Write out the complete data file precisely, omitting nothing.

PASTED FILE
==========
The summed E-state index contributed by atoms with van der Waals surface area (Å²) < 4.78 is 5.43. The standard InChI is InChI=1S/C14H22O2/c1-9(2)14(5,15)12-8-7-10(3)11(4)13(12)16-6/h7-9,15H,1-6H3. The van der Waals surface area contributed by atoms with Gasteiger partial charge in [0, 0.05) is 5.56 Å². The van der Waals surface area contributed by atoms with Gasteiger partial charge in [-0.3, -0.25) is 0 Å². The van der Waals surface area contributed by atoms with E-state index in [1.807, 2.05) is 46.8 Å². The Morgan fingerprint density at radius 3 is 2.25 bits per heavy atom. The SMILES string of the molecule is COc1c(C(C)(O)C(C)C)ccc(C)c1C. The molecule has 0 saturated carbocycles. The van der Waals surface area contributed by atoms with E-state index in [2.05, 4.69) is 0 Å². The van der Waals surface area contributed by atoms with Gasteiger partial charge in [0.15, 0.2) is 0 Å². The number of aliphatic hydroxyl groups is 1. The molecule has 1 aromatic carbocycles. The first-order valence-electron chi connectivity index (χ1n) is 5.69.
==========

The summed E-state index contributed by atoms with van der Waals surface area (Å²) < 4.78 is 5.43. The standard InChI is InChI=1S/C14H22O2/c1-9(2)14(5,15)12-8-7-10(3)11(4)13(12)16-6/h7-9,15H,1-6H3. The van der Waals surface area contributed by atoms with Gasteiger partial charge in [0, 0.05) is 5.56 Å². The van der Waals surface area contributed by atoms with Gasteiger partial charge in [-0.3, -0.25) is 0 Å². The van der Waals surface area contributed by atoms with E-state index in [1.807, 2.05) is 46.8 Å². The Morgan fingerprint density at radius 3 is 2.25 bits per heavy atom. The SMILES string of the molecule is COc1c(C(C)(O)C(C)C)ccc(C)c1C. The molecule has 0 saturated carbocycles. The van der Waals surface area contributed by atoms with E-state index in [2.05, 4.69) is 0 Å². The van der Waals surface area contributed by atoms with Gasteiger partial charge in [0.15, 0.2) is 0 Å². The number of aliphatic hydroxyl groups is 1. The molecule has 1 aromatic carbocycles. The first-order valence-electron chi connectivity index (χ1n) is 5.69.